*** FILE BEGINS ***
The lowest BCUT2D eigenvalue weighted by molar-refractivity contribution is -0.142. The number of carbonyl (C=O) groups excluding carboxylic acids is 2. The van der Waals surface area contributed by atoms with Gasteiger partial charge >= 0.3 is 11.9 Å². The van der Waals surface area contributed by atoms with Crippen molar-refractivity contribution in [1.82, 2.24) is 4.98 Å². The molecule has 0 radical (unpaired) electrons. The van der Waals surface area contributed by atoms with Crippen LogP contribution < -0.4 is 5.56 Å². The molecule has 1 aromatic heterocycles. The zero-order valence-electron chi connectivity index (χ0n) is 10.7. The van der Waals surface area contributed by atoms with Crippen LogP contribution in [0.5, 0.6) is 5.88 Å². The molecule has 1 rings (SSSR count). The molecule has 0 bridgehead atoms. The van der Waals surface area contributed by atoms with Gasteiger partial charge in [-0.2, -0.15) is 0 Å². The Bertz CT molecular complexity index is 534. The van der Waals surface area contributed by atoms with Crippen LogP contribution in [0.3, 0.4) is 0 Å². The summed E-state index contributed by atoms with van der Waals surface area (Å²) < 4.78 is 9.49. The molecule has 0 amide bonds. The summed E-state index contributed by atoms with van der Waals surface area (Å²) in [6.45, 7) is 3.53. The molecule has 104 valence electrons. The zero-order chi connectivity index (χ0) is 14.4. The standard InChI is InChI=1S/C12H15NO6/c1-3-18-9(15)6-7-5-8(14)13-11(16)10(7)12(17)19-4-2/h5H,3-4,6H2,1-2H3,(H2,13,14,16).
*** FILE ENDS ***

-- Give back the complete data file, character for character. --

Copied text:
The lowest BCUT2D eigenvalue weighted by molar-refractivity contribution is -0.142. The number of carbonyl (C=O) groups excluding carboxylic acids is 2. The van der Waals surface area contributed by atoms with Gasteiger partial charge >= 0.3 is 11.9 Å². The van der Waals surface area contributed by atoms with Crippen molar-refractivity contribution in [1.82, 2.24) is 4.98 Å². The molecule has 0 radical (unpaired) electrons. The van der Waals surface area contributed by atoms with Crippen LogP contribution < -0.4 is 5.56 Å². The molecule has 1 aromatic heterocycles. The zero-order valence-electron chi connectivity index (χ0n) is 10.7. The van der Waals surface area contributed by atoms with Crippen LogP contribution in [0.5, 0.6) is 5.88 Å². The molecule has 1 rings (SSSR count). The molecule has 0 bridgehead atoms. The van der Waals surface area contributed by atoms with Gasteiger partial charge in [-0.2, -0.15) is 0 Å². The Bertz CT molecular complexity index is 534. The van der Waals surface area contributed by atoms with Crippen LogP contribution in [0.3, 0.4) is 0 Å². The summed E-state index contributed by atoms with van der Waals surface area (Å²) < 4.78 is 9.49. The molecule has 0 amide bonds. The summed E-state index contributed by atoms with van der Waals surface area (Å²) in [6.45, 7) is 3.53. The molecule has 104 valence electrons. The zero-order chi connectivity index (χ0) is 14.4. The standard InChI is InChI=1S/C12H15NO6/c1-3-18-9(15)6-7-5-8(14)13-11(16)10(7)12(17)19-4-2/h5H,3-4,6H2,1-2H3,(H2,13,14,16).